Burmese Curries

Burmese Curries

The ingredients basic to all Burmese curries never vary - onion, garlic, ginger, chili and turmeric. The chili can be used in powder form, or whole dried chilies can be ground with the other ingredients, but chili is used sparingly and may be omitted if a hot curry is not desired. There will still be lots of flavor.

The more onions used, the thicker the 'gravy'. To make a curry for four people using 750g (1 1/2 lb) of meat, fish or poultry, here is a well-balanced mixture : one large onion, two or three cloves of garlic, one teaspoon finely grated fresh ginger, half a teaspoon ground turmeric and quarter teaspoon chili powder, and two or three tablespoons oil for frying. Animal fat of any sort is never used. Light sesame oil is best for capturing the true Burmese flavor. If corn, peanut, sunflower or other vegetable oil is used, add a small amount of Chinese-style dark sesame oil for flavor in the proportions of a teaspoon of sesame oil to a tablespoon of vegetable oil.

Preparation of basic ingredients

There is only one way to cook these basic ingredients in order to achieve a mellow flavor in which no single ingredient predominates.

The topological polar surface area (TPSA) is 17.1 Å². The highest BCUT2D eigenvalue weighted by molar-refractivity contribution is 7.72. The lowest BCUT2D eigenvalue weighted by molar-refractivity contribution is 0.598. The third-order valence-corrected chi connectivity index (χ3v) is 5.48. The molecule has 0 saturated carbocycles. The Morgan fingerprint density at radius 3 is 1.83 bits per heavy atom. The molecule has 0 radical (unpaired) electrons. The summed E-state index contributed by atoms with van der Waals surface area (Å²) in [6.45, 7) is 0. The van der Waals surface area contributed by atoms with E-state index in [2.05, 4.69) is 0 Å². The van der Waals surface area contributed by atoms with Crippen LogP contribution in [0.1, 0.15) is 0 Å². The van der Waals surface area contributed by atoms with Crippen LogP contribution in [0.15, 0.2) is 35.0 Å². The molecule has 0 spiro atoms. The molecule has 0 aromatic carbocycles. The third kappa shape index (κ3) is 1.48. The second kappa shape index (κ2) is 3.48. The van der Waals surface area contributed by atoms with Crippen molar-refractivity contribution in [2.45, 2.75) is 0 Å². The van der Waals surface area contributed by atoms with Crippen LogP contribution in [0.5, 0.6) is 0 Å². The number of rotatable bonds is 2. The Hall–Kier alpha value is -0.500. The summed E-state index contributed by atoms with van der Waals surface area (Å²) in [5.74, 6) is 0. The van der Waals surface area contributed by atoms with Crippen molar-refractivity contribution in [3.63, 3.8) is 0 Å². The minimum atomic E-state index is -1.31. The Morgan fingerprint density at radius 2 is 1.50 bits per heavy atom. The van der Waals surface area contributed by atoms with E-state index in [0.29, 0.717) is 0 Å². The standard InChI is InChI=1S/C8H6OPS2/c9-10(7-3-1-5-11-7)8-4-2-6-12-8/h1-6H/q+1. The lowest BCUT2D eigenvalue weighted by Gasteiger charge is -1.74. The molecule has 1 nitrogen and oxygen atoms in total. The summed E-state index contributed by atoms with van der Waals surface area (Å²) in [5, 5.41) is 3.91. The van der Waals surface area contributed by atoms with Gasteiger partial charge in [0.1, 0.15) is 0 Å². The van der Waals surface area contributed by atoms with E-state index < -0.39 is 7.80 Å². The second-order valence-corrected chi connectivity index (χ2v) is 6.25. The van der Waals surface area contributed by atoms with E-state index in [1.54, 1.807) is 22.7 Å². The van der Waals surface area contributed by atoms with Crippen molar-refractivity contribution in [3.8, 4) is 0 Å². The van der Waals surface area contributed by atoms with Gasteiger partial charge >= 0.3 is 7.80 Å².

Grind to a puree the onion, garlic and ginger. In the absence of the Asian grinding stone, this is best done in an electric blender, first chopping the ingredients roughly. it will be necessary to stop the motor frequently and scrape down the sides of the blender container. Or, if using the smaller blender jars provided with many machines, lift off and shake the jar to redistribute the contents. When pureed smoothly, mix in the turmeric and chili powder.

Heat 3 tablespoons of oil in a saucepan until smocking hot. Be careful when putting in the ground ingredients, for the hot oil splutters violently. Reduce heat and stir well to mix ingredients with the oil. Cover pan and simmer the mixture, lifting lid frequently to stir and scrape the base of pan with a wooden spoon. This mixture fries too rapidly and begins to stick before the smell has mellowed and the onions become transparent, add a small quantity of water from time to time and stir well. When the water content of the onions has evaporated and the ingredients turned to a rich red-brown color with oil showing around the edge of the mass, the first stage of cooking, and the most important one, is completed.

There is a Burmese term to describe this - 'see byan', meaning 'oil returned', that is, with the water completely evaporated and the oil returned to just oil. The basic ingredients will not have the required flavor unless this procedure is followed. The meat, fish or vegetables added will release their own juices while cooking slowly in the pan with the lid on. A roasting chicken will sufficiently cooked by the time its own juices have evaporated. Boiling fowls, duck, some cuts of beef and pork may need a little water added from time to time as cooking continues until they are tender. Fish and shrimps cook very quickly but some types may need a little more liquid added - fish stock, water or coconut milk. Vegetables seldom require any added liquid, but if a wetter result is preferred, add water or coconut milk.

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